Silver Lake - What to do with the pigeons at Sunset Triangle Plaza?
It seems that much of the day that pigeons are not much of a problem on the pedestrian plaza at Sunset and Griffith Park boulevards.
But the birds are waiting for workers when Roo Coffee shop, which faces the plaza, opens at 7 a.m., said one of the owners, Elyse Goyen.
Up to 100 pigeons crowd the plaza, especially on days when trash hasn’t been collected, she said. The numbers peak between 6 a.m. and 8 a.m. Most of the birds move along before 10 a.m., but by then, they’ve already left behind feces and feathers and parasitic insects, she said.
“My understanding is that some of the (nearby) homeless have contracted avian fleas,” Goyen said.
The pigeons have been increasing over the last few months, Goyen said. But while the problem is not in dispute, it’s not being solved either.
The issue came up before the Silver Lake Neighborhood Council Governing Board in August, along with the suggestion of humanely trapping the birds and releasing them in Simi Valley. But the trap-and-release idea lost steam in the face of the $2,000 price tag, with some council members saying it was up to the Silver Lake Improvement Association, which helps manage the plaza, to deal with the problem.
"At the moment, there doesn't seem to be much of an appetite from [Silver Lake council] members to pay for the maintenance of the plaza when it's really the SLIA's responsibility," neighborhood council member Jeremy Black said.
Scott Plante, treasurer of the association, said his group and staff in the office of 13th District Councilman Mitch O'Farrell have held multiple meetings over several months to resolve issues at the plaza.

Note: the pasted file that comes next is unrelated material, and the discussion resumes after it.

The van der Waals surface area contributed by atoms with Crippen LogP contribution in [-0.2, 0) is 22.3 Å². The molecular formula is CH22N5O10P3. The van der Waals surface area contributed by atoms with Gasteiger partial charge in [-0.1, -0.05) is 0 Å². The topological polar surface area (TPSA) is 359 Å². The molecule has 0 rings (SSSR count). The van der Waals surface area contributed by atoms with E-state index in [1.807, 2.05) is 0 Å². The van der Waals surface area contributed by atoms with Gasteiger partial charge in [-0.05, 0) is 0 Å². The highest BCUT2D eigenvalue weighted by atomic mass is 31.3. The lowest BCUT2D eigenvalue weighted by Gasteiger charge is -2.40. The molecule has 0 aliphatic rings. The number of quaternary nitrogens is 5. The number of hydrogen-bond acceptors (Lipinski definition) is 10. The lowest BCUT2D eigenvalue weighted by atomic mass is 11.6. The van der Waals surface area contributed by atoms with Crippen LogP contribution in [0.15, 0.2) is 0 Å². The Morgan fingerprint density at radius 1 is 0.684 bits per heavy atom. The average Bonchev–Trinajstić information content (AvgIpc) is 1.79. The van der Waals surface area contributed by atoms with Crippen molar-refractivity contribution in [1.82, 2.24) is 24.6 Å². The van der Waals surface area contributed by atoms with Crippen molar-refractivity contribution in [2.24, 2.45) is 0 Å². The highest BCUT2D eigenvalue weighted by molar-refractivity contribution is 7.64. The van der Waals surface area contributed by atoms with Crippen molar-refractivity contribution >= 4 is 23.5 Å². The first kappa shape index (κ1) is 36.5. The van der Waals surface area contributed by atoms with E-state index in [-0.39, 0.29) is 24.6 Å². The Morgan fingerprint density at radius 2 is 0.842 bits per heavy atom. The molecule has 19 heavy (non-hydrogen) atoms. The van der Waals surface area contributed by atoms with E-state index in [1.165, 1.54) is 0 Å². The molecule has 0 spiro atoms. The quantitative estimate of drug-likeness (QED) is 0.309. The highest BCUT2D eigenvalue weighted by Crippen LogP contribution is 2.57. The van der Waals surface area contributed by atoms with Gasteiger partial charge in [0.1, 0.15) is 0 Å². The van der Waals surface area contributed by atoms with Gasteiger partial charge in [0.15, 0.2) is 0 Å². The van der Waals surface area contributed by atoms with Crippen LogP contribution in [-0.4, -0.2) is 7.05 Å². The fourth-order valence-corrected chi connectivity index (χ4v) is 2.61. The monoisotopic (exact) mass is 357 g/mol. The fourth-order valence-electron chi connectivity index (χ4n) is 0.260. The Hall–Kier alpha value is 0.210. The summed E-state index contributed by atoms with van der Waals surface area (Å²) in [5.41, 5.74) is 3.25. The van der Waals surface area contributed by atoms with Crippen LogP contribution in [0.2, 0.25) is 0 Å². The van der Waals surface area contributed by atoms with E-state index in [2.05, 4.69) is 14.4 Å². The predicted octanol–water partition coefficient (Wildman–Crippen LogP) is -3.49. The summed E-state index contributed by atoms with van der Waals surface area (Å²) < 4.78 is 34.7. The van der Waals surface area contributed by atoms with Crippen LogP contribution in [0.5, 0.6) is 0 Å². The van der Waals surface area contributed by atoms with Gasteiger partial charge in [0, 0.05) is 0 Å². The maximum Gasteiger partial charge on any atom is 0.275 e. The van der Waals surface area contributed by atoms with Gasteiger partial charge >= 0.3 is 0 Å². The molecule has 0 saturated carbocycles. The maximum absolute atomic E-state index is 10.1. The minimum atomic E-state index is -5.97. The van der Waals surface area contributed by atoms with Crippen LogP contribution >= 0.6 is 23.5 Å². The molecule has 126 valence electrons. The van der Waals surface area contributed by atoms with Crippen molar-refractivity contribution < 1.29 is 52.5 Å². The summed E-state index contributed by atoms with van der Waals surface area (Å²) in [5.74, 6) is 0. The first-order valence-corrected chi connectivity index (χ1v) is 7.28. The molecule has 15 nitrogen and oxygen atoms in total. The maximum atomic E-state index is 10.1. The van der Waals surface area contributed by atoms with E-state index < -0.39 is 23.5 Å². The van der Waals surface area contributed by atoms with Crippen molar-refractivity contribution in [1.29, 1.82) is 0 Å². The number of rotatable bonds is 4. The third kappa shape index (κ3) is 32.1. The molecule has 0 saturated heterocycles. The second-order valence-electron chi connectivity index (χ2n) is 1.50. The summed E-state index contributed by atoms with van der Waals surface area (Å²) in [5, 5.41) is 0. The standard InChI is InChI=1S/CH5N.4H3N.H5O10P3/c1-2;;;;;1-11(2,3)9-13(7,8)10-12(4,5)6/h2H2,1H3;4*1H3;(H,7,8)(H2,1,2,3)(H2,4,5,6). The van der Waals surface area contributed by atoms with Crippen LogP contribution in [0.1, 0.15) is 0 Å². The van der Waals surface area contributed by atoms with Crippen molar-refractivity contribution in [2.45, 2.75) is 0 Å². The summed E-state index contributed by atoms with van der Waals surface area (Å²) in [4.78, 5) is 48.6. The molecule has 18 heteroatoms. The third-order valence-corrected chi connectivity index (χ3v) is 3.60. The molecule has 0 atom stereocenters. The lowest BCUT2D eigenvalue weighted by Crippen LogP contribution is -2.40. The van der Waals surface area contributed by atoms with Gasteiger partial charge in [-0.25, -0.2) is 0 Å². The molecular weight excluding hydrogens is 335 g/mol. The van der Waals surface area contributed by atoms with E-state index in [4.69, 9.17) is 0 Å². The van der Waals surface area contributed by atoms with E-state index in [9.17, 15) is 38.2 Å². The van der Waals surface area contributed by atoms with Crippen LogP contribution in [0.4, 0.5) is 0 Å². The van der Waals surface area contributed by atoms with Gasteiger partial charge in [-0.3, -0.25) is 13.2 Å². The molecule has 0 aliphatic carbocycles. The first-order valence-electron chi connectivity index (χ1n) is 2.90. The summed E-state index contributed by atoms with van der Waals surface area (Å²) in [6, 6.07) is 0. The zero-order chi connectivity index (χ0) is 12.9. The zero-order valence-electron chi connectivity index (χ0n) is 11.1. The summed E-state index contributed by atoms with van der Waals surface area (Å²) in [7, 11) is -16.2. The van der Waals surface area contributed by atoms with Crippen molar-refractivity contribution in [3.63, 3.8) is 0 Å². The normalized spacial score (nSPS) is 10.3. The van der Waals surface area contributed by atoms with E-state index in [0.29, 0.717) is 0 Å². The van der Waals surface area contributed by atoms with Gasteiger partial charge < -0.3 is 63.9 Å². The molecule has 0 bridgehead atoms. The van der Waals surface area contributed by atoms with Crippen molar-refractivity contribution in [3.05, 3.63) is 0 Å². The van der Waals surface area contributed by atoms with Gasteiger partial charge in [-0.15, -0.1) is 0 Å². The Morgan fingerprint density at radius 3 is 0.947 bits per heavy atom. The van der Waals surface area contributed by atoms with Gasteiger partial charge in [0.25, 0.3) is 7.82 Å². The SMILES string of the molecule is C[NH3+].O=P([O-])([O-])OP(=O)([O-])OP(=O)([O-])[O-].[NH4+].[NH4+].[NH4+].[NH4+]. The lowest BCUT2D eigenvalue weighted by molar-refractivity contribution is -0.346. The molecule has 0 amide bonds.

The group installed a “Do Not feed the Pigeon” sign that '"lasted about 3 days before it was stolen," Plante said. Installing fake owls to scare off the pigeons have been discussed. Even a falconer has been consulted.
"The SLIA has committed to us that if the owls and signs are not successful they would consider the trapping option," Black said.
Plante counters that placing plastic owls on nearby rooftops would require permission of numerous property owners, and it was "doubtful" that falconry would be permitted. A county health department official who visited the area noted that the birds roost on nearby buildings pursue food when available in the plaza, Plante said.
"Pigeons are an unfortunate circumstance of urban life," Plante said in an email. "If they are fed, as they are at the Plaza, they will persist. Until people stop feeding them, and people start cleaning leftover food from tables, they will continue to be attracted to the area."
In the meantime, however, Goyen said her business recently found itself marked down by the health department for the state of the nearby plaza, a notion that Plante disputes.
“Everyone seems to be passing the buck and not taking ownership of the issue,” Goyen said.